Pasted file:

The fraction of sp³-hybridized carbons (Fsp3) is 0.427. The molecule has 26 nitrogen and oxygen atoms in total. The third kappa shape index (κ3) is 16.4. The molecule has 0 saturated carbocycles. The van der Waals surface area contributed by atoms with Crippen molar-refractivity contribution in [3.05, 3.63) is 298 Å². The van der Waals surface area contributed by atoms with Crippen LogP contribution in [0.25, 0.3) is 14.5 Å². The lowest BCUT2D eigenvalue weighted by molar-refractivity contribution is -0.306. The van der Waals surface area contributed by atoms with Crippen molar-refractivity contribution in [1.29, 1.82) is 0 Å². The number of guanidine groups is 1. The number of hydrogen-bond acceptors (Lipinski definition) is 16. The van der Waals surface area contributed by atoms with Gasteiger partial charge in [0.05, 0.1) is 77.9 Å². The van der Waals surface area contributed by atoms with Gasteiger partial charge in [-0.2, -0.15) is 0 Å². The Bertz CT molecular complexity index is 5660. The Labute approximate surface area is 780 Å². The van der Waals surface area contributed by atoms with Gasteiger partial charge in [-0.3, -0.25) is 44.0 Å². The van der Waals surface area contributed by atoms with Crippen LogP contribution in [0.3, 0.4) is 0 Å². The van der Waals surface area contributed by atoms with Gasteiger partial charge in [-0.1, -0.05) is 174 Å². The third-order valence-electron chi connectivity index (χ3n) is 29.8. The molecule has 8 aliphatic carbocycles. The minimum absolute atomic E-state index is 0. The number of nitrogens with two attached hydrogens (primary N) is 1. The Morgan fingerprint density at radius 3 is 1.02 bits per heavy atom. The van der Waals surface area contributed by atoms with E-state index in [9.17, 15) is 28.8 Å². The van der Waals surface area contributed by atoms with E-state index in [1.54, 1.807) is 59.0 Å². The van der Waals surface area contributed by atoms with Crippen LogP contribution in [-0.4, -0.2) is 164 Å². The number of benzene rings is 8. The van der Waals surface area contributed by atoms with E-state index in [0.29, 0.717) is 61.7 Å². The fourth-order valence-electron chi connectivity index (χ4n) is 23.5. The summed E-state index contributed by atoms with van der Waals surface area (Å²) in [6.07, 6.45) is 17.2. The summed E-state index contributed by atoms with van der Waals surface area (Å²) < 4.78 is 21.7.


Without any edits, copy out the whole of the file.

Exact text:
The fraction of sp³-hybridized carbons (Fsp3) is 0.427. The molecule has 26 nitrogen and oxygen atoms in total. The third kappa shape index (κ3) is 16.4. The molecule has 0 saturated carbocycles. The van der Waals surface area contributed by atoms with Crippen molar-refractivity contribution in [3.05, 3.63) is 298 Å². The van der Waals surface area contributed by atoms with Crippen LogP contribution in [0.25, 0.3) is 14.5 Å². The lowest BCUT2D eigenvalue weighted by molar-refractivity contribution is -0.306. The van der Waals surface area contributed by atoms with Crippen molar-refractivity contribution in [1.29, 1.82) is 0 Å². The number of guanidine groups is 1. The number of hydrogen-bond acceptors (Lipinski definition) is 16. The van der Waals surface area contributed by atoms with Gasteiger partial charge in [0.05, 0.1) is 77.9 Å². The van der Waals surface area contributed by atoms with Gasteiger partial charge in [-0.2, -0.15) is 0 Å². The Bertz CT molecular complexity index is 5660. The Labute approximate surface area is 780 Å². The van der Waals surface area contributed by atoms with Gasteiger partial charge in [-0.3, -0.25) is 44.0 Å². The van der Waals surface area contributed by atoms with Crippen LogP contribution in [0.3, 0.4) is 0 Å². The van der Waals surface area contributed by atoms with Gasteiger partial charge in [-0.1, -0.05) is 174 Å². The third-order valence-electron chi connectivity index (χ3n) is 29.8. The molecule has 8 aliphatic carbocycles. The minimum absolute atomic E-state index is 0. The number of nitrogens with two attached hydrogens (primary N) is 1. The Morgan fingerprint density at radius 3 is 1.02 bits per heavy atom. The van der Waals surface area contributed by atoms with E-state index in [9.17, 15) is 28.8 Å². The van der Waals surface area contributed by atoms with E-state index in [1.54, 1.807) is 59.0 Å². The van der Waals surface area contributed by atoms with Crippen LogP contribution in [-0.4, -0.2) is 164 Å². The number of benzene rings is 8. The van der Waals surface area contributed by atoms with E-state index in [0.29, 0.717) is 61.7 Å². The fourth-order valence-electron chi connectivity index (χ4n) is 23.5. The summed E-state index contributed by atoms with van der Waals surface area (Å²) in [6.07, 6.45) is 17.2. The summed E-state index contributed by atoms with van der Waals surface area (Å²) < 4.78 is 21.7.